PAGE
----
But there is at least one team that out there that could really still use such a player: The Philadelphia 76ers! Despite the presence of these two new bigs, and all the other dudes on our roster who have to crouch when they get on the subway, there's still nobody who can credibly anchor a defense when Joel Embiid isn't playing. And despite his many tremendous on-court skills, not playing is still what Joel Embiid does best: With the Sixers' home opener less than a month away, there's not even a timetable for JoJo playing 5-on-5, and Embiid has himself laughed off the possibility playing 82 games this season -- as if it would mark a Ripkenesque streak of endurance and perseverance. Because it would. (Bryan Colangelo says he believes Embiid will be ready for the season opener, which is better than him saying he believes he won't be, I suppose.) 

In a world where Embiid misses a bunch of games over the course of the season and can't play that many minutes even when he's active -- that's this world, btw -- it's almost invaluable to have a backup who can do a bunch of the most important things JoJo does, helps maintain roster continuity and still has the chance to unlock worlds of possibility within his own potential. Would it be worth $4 million for one year -- roughly 1/3 of what we're paying Amir Johnson, for the exact same contract length? I'd reckon. 

It may seem petty to continue beating this drum like a one-armed Keith Moon while so many other 76ers things seem to give cause for optimism -- from a reduced Sauce Castillo to Markelle Fultz living in the gym (like Worm in Rounders!) to J.J. Redick pander-trolling his way into the cholesterol-laden hearts of Philly fans worldwide. When will it be time to finally let this go? Well, when I run into Bryan Colangelo at the 76ers' championship victory parade in 2019, we can begin to have that discussion. Until then, Nerlens Noel Was Traded for a Fake Draft Pick and no Sixers moment will be sweet enough for me to get over my saltiness.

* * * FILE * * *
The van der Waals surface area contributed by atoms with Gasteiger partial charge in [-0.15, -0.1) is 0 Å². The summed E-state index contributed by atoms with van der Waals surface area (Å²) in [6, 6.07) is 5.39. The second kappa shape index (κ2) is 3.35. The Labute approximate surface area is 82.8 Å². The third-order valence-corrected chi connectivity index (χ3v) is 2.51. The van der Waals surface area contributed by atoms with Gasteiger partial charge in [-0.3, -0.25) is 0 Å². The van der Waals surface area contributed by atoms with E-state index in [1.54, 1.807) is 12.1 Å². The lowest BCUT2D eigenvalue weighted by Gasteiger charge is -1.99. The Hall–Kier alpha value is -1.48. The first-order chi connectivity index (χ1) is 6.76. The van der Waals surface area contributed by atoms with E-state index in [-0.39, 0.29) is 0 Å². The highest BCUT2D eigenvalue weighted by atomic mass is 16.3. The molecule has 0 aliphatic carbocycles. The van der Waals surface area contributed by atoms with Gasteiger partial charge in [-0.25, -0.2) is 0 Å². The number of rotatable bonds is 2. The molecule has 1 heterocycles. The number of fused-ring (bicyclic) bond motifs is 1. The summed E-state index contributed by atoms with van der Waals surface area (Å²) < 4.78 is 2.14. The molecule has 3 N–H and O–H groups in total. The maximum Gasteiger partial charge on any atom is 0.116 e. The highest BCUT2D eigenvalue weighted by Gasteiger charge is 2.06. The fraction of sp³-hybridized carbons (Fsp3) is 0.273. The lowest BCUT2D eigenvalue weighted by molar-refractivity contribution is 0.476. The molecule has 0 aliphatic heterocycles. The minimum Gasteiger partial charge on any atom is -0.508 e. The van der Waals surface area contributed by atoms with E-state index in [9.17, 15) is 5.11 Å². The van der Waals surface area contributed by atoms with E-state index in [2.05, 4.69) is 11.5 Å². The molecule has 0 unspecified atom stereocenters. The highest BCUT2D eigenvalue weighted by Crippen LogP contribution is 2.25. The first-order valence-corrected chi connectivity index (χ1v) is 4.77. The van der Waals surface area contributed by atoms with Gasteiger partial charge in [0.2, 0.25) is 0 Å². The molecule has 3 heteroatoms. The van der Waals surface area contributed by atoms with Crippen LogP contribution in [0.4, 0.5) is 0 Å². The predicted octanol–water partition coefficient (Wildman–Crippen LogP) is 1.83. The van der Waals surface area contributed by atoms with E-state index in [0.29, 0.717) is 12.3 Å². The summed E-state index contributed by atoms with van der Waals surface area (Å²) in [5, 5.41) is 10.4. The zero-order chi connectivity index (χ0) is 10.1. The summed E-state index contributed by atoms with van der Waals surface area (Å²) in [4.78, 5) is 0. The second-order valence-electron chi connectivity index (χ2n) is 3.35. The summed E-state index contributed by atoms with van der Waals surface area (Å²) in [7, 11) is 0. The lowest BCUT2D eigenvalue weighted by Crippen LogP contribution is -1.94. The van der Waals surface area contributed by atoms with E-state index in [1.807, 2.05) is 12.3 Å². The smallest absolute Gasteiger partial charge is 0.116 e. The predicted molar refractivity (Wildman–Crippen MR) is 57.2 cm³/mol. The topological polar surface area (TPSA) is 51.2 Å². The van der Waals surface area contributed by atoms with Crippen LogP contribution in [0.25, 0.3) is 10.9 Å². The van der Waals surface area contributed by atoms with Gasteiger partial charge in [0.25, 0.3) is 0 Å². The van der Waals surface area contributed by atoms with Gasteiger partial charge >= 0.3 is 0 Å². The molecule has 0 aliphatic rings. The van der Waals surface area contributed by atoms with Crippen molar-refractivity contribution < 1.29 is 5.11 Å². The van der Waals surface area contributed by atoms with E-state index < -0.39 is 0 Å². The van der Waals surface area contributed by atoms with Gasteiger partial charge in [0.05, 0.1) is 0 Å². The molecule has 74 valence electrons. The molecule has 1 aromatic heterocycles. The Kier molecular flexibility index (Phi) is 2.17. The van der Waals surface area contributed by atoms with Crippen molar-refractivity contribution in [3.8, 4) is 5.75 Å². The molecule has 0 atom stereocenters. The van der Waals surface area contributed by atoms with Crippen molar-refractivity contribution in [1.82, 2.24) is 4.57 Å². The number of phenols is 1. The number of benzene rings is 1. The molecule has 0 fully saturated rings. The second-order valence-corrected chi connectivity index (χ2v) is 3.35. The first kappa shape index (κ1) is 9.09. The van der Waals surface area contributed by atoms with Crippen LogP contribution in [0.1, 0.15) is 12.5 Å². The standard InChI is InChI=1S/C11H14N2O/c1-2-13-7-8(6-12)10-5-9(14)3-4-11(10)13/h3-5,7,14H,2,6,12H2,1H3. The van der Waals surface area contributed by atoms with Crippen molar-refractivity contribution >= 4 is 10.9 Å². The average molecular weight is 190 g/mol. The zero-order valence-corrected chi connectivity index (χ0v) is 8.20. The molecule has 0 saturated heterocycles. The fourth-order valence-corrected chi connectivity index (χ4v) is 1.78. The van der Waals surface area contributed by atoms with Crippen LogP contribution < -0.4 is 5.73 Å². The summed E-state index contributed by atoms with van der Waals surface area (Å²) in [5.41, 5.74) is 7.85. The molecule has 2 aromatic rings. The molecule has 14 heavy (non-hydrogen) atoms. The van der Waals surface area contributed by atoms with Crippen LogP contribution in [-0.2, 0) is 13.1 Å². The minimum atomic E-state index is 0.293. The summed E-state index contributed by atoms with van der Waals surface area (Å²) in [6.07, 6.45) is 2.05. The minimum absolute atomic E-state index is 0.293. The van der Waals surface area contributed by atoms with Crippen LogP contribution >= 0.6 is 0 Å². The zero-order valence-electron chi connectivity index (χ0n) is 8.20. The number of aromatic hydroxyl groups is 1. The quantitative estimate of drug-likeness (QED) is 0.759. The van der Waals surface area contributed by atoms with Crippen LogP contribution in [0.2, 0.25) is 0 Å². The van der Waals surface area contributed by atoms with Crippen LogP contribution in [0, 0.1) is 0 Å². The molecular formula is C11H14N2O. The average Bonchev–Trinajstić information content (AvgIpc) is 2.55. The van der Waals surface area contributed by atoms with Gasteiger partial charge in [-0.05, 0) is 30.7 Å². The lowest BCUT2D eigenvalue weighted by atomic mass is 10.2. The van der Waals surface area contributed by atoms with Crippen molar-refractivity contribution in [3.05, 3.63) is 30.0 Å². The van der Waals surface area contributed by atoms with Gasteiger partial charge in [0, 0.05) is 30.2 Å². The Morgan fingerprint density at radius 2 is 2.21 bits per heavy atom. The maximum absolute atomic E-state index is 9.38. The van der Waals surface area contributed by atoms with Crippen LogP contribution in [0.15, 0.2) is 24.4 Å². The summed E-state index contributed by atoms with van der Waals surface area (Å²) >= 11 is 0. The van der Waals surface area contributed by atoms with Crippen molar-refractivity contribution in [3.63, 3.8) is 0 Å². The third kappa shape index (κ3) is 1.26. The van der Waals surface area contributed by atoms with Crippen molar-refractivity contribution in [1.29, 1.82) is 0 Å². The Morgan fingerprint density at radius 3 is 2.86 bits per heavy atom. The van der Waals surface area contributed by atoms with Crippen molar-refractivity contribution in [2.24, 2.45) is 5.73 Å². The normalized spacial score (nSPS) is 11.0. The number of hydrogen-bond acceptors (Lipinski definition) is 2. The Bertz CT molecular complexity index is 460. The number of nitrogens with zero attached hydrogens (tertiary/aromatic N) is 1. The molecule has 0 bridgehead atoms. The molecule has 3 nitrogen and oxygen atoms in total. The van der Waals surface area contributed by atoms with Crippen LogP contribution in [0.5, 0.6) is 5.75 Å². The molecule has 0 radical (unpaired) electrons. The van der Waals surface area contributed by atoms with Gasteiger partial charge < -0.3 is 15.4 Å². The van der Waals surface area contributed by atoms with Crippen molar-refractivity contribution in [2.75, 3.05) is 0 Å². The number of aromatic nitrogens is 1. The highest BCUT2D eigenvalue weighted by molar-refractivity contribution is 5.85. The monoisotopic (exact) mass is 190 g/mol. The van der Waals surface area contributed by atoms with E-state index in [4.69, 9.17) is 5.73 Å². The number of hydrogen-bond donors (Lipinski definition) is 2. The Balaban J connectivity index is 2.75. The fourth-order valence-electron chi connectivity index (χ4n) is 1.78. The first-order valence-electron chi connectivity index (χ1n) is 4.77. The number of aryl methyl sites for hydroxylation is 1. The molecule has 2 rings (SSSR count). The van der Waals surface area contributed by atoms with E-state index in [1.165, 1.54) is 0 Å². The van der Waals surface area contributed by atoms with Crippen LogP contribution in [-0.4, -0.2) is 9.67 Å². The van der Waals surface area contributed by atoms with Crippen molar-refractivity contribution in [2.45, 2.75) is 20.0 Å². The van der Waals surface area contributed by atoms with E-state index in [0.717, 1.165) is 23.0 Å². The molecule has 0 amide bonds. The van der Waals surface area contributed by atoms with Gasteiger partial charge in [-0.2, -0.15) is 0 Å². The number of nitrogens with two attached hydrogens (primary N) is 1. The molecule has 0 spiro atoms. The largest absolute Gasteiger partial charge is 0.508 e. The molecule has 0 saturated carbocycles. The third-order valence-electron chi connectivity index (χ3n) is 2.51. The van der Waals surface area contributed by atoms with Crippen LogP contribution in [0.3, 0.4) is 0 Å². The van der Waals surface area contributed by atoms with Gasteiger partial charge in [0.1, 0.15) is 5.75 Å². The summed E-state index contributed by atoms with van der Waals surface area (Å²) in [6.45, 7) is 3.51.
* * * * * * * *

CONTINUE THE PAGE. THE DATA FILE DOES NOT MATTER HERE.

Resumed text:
Nick Foles just one more thing Chip Kelly got wrong

Nick Foles just one more thing Chip Kelly got wrong

Imagine having ever doubted Nick Foles. Well, OK, that puts you in a group with roughly 99 percent of the general public. But imagine having ever traded Foles away, thinking he wasn’t good enough to get the Eagles to the Super Bowl.

There are a select few talent evaluators on the face of this earth who have gone so far as to actually get rid of Foles, and just one man who swapped him for another quarterback. Take a bow, Chip Kelly. Your brief tenure as coach of the Eagles and even briefer stint as personnel czar only continue to look worse with time.

It’s not news Kelly was a failure as an NFL head coach or that his one year as the Eagles’ general manager was disastrous. Fans had to relive one mistake after another as vice president of football operations Howie Roseman spent the last two years undoing the damage, move by move.

Yet, little else was thought of Kelly’s call to send Foles packing, until now. To the contrary, it was one of the few decisions where the disgraced coach appeared justified. It took Foles less than one season to flame out with the Rams and wind up a journeyman backup. Anybody who thought it might be a bad idea at the time had no room to talk.